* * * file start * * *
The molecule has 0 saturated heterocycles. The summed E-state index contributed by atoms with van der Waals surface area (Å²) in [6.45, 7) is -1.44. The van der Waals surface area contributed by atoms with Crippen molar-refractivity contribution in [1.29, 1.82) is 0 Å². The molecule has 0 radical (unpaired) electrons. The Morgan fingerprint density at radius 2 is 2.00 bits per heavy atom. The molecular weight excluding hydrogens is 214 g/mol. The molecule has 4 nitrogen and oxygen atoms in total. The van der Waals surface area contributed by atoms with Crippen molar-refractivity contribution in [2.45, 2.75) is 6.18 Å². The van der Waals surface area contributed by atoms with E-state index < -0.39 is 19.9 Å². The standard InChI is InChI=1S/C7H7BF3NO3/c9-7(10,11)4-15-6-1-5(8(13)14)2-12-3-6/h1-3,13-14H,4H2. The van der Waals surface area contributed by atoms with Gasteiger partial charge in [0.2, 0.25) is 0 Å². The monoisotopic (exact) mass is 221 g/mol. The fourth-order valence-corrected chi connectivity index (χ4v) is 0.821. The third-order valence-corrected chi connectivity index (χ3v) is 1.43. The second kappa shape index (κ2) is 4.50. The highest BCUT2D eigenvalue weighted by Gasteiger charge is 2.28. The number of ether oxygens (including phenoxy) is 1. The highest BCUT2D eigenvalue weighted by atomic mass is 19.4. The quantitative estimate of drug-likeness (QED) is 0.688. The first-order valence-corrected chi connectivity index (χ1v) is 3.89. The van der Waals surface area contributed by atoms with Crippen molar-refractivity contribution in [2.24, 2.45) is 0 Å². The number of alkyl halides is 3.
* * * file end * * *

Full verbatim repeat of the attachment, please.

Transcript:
The molecule has 0 saturated heterocycles. The summed E-state index contributed by atoms with van der Waals surface area (Å²) in [6.45, 7) is -1.44. The van der Waals surface area contributed by atoms with Crippen molar-refractivity contribution in [1.29, 1.82) is 0 Å². The molecule has 0 radical (unpaired) electrons. The Morgan fingerprint density at radius 2 is 2.00 bits per heavy atom. The molecular weight excluding hydrogens is 214 g/mol. The molecule has 4 nitrogen and oxygen atoms in total. The van der Waals surface area contributed by atoms with Crippen molar-refractivity contribution in [2.45, 2.75) is 6.18 Å². The van der Waals surface area contributed by atoms with E-state index < -0.39 is 19.9 Å². The standard InChI is InChI=1S/C7H7BF3NO3/c9-7(10,11)4-15-6-1-5(8(13)14)2-12-3-6/h1-3,13-14H,4H2. The van der Waals surface area contributed by atoms with Gasteiger partial charge in [0.2, 0.25) is 0 Å². The monoisotopic (exact) mass is 221 g/mol. The fourth-order valence-corrected chi connectivity index (χ4v) is 0.821. The third-order valence-corrected chi connectivity index (χ3v) is 1.43. The second kappa shape index (κ2) is 4.50. The highest BCUT2D eigenvalue weighted by Gasteiger charge is 2.28. The number of ether oxygens (including phenoxy) is 1. The highest BCUT2D eigenvalue weighted by atomic mass is 19.4. The quantitative estimate of drug-likeness (QED) is 0.688. The first-order valence-corrected chi connectivity index (χ1v) is 3.89. The van der Waals surface area contributed by atoms with Crippen molar-refractivity contribution in [2.24, 2.45) is 0 Å². The number of alkyl halides is 3.